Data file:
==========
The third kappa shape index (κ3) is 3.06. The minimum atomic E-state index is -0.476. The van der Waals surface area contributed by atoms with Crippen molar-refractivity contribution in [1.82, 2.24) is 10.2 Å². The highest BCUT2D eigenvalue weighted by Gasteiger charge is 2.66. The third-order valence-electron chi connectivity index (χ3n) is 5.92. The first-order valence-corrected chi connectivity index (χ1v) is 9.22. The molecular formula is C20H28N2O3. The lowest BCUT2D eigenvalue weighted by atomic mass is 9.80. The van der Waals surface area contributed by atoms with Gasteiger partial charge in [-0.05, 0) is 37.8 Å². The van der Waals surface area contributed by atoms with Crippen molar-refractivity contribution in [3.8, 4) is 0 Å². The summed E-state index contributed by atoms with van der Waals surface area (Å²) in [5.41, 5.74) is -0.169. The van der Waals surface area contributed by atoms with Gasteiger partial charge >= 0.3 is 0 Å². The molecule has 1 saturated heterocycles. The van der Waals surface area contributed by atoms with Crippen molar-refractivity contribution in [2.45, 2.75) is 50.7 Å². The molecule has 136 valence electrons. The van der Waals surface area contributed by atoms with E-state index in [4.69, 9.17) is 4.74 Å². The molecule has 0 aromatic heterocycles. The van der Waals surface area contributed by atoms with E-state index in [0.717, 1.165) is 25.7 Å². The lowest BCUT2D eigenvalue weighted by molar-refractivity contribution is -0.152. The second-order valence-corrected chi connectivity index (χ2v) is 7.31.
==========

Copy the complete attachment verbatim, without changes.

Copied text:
The third kappa shape index (κ3) is 3.06. The minimum atomic E-state index is -0.476. The van der Waals surface area contributed by atoms with Crippen molar-refractivity contribution in [1.82, 2.24) is 10.2 Å². The highest BCUT2D eigenvalue weighted by Gasteiger charge is 2.66. The third-order valence-electron chi connectivity index (χ3n) is 5.92. The first-order valence-corrected chi connectivity index (χ1v) is 9.22. The molecular formula is C20H28N2O3. The lowest BCUT2D eigenvalue weighted by atomic mass is 9.80. The van der Waals surface area contributed by atoms with Gasteiger partial charge in [-0.05, 0) is 37.8 Å². The van der Waals surface area contributed by atoms with Crippen molar-refractivity contribution in [3.8, 4) is 0 Å². The summed E-state index contributed by atoms with van der Waals surface area (Å²) in [5.41, 5.74) is -0.169. The van der Waals surface area contributed by atoms with Gasteiger partial charge >= 0.3 is 0 Å². The molecule has 1 saturated heterocycles. The van der Waals surface area contributed by atoms with Crippen molar-refractivity contribution in [2.45, 2.75) is 50.7 Å². The molecule has 136 valence electrons. The van der Waals surface area contributed by atoms with E-state index in [4.69, 9.17) is 4.74 Å². The molecule has 0 aromatic heterocycles. The van der Waals surface area contributed by atoms with E-state index in [0.717, 1.165) is 25.7 Å². The lowest BCUT2D eigenvalue weighted by molar-refractivity contribution is -0.152. The second-order valence-corrected chi connectivity index (χ2v) is 7.31.